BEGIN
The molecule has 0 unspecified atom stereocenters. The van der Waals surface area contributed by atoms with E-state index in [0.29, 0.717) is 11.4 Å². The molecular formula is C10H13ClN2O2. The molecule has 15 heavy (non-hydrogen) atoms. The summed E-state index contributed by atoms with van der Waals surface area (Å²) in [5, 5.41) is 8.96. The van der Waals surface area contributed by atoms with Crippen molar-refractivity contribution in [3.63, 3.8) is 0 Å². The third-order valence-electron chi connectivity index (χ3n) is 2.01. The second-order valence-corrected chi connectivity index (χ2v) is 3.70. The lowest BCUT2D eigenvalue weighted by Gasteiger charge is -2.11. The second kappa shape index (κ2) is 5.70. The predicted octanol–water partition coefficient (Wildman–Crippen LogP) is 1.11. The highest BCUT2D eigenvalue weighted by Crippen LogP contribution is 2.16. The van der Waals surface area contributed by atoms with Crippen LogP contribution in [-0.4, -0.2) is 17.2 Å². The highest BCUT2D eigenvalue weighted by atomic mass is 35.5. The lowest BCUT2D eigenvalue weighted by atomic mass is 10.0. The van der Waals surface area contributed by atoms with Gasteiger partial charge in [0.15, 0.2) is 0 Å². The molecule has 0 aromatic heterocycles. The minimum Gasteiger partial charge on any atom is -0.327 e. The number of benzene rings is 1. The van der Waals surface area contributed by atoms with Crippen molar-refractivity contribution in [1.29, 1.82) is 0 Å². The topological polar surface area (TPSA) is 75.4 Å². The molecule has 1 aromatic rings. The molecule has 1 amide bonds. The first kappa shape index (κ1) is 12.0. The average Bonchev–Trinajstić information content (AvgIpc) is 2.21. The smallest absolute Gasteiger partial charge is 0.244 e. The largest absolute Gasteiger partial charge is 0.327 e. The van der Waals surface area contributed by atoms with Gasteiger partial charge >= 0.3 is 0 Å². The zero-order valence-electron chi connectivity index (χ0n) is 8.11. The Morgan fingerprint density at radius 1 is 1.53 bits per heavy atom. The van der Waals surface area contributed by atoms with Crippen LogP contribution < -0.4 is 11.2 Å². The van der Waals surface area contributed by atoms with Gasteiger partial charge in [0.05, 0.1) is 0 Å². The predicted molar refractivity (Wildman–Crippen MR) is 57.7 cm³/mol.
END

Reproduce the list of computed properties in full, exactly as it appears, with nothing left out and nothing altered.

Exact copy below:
The molecule has 0 unspecified atom stereocenters. The van der Waals surface area contributed by atoms with E-state index in [0.29, 0.717) is 11.4 Å². The molecular formula is C10H13ClN2O2. The molecule has 15 heavy (non-hydrogen) atoms. The summed E-state index contributed by atoms with van der Waals surface area (Å²) in [5, 5.41) is 8.96. The van der Waals surface area contributed by atoms with Crippen molar-refractivity contribution in [3.63, 3.8) is 0 Å². The third-order valence-electron chi connectivity index (χ3n) is 2.01. The second-order valence-corrected chi connectivity index (χ2v) is 3.70. The lowest BCUT2D eigenvalue weighted by Gasteiger charge is -2.11. The second kappa shape index (κ2) is 5.70. The predicted octanol–water partition coefficient (Wildman–Crippen LogP) is 1.11. The highest BCUT2D eigenvalue weighted by Crippen LogP contribution is 2.16. The van der Waals surface area contributed by atoms with Crippen LogP contribution in [-0.4, -0.2) is 17.2 Å². The highest BCUT2D eigenvalue weighted by atomic mass is 35.5. The lowest BCUT2D eigenvalue weighted by atomic mass is 10.0. The van der Waals surface area contributed by atoms with Gasteiger partial charge in [0.15, 0.2) is 0 Å². The molecule has 0 aromatic heterocycles. The minimum Gasteiger partial charge on any atom is -0.327 e. The number of benzene rings is 1. The van der Waals surface area contributed by atoms with Crippen molar-refractivity contribution in [1.29, 1.82) is 0 Å². The topological polar surface area (TPSA) is 75.4 Å². The molecule has 1 aromatic rings. The molecule has 1 amide bonds. The first kappa shape index (κ1) is 12.0. The average Bonchev–Trinajstić information content (AvgIpc) is 2.21. The smallest absolute Gasteiger partial charge is 0.244 e. The largest absolute Gasteiger partial charge is 0.327 e. The van der Waals surface area contributed by atoms with Gasteiger partial charge >= 0.3 is 0 Å². The zero-order valence-electron chi connectivity index (χ0n) is 8.11. The Morgan fingerprint density at radius 1 is 1.53 bits per heavy atom. The van der Waals surface area contributed by atoms with Crippen LogP contribution < -0.4 is 11.2 Å². The van der Waals surface area contributed by atoms with Gasteiger partial charge in [0.05, 0.1) is 0 Å². The predicted molar refractivity (Wildman–Crippen MR) is 57.7 cm³/mol.